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Promoting Public Awareness Of Wildlife Habitats Through Environmental Education

Turtle Nest Protection Project Update


Written by: Sandy Agnew, V-Chair, KFTEE

Seven of the eight native turtle species are now on the Ontario Species At Risk list. Perhaps the greatest threat to all Ontario native turtle species is predation of turtle eggs before they hatch, often within hours of being laid.

Back in the spring, Kids For Turtles (KFT) submitted three applications for funding to hire summer staff to coordinate a project to build cages to protect new turtle nests from predation, seek volunteers to identify nest sites, install the cages and monitor the nests until they hatch. Creating new nest sites was also a component of the project. The projects were designed to build on similar work that was done by the Couchiching Conservancy (CC) on their properties in 2011.

Not having heard about the applications before the turtles started nesting, KFT decided to do as much of the project this year as we could with only volunteers. So, in cooperation with CC, we began to seek volunteers. The CC group was led by Cathie Breckenridge and Matt Thomson. Sandy Agnew headed the KFT effort.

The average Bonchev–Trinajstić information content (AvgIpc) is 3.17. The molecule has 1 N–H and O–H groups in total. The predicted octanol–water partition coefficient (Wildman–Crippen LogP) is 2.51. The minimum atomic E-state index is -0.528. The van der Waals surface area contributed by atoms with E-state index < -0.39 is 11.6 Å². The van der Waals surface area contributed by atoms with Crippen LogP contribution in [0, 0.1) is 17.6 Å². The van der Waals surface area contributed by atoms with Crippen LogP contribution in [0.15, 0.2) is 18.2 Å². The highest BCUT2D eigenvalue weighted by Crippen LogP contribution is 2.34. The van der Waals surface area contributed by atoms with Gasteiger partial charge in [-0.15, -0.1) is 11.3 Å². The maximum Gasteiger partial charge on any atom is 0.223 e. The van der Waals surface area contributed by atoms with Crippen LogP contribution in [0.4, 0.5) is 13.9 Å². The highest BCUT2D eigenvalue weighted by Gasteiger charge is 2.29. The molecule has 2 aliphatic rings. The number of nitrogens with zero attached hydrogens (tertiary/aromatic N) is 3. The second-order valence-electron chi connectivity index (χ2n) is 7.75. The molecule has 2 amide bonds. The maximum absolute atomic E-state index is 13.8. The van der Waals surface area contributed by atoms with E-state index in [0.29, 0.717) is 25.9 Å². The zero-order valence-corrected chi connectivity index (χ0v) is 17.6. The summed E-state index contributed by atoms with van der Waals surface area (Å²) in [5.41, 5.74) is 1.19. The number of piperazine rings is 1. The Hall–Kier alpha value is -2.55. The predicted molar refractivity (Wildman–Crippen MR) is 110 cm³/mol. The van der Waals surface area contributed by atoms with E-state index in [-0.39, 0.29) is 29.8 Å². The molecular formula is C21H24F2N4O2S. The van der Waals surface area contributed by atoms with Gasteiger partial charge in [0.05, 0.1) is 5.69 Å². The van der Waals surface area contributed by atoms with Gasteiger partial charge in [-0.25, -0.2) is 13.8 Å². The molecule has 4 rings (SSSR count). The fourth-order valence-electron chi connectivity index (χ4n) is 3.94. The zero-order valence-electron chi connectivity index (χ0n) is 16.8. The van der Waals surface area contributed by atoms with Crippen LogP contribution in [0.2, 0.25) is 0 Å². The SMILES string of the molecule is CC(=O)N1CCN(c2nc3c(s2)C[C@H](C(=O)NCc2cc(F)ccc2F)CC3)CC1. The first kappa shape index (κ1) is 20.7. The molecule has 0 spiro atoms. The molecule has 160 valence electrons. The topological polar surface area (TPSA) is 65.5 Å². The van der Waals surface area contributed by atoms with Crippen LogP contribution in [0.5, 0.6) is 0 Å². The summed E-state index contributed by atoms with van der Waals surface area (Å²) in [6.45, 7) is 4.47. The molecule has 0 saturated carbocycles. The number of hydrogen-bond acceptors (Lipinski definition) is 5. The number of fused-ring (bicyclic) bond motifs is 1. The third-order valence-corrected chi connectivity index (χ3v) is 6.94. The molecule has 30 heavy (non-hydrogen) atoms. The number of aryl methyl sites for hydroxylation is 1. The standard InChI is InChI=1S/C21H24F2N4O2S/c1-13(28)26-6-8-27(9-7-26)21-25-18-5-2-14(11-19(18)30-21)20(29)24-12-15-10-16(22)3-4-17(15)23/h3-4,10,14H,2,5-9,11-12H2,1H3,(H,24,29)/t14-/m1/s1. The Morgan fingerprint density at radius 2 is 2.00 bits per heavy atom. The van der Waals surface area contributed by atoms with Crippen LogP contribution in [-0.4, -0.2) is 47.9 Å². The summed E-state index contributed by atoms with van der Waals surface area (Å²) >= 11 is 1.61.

This has very much been an evolving project. The project was intended to run parallel efforts, one mainly on CC properties and one on private properties through KFT. Both groups worked on designing cages and sharing information as we went along. We held a cage distribution on May 14th at KFT office. Several cage designs have been used with a variety of tie down devices. The main change in the new design is that the hole size of the wire mesh is large enough to allow turtle hatchlings to exit the cage without assistance.

On the KFT’s list we have a total of 16 volunteers, most of whom took cages to use either on their own property or on property they had access to. With reports back from 6 private properties to date we have 10 nests protected. The CC group were able to secure over 40 nests.

Monitoring the nests will continue until they have hatched. Later this year we will compile a complete report on the work of the project. Thanks to everyone who has participated so far. Special thanks goes to the Midland Penetanguishene Field Naturalist club for their generous donation to KFT.

Recently we have heard that none of the applications were successful so it is back to the drawing board for funding. Nonetheless, we hope to expand the project for next year, even if it is with volunteers only.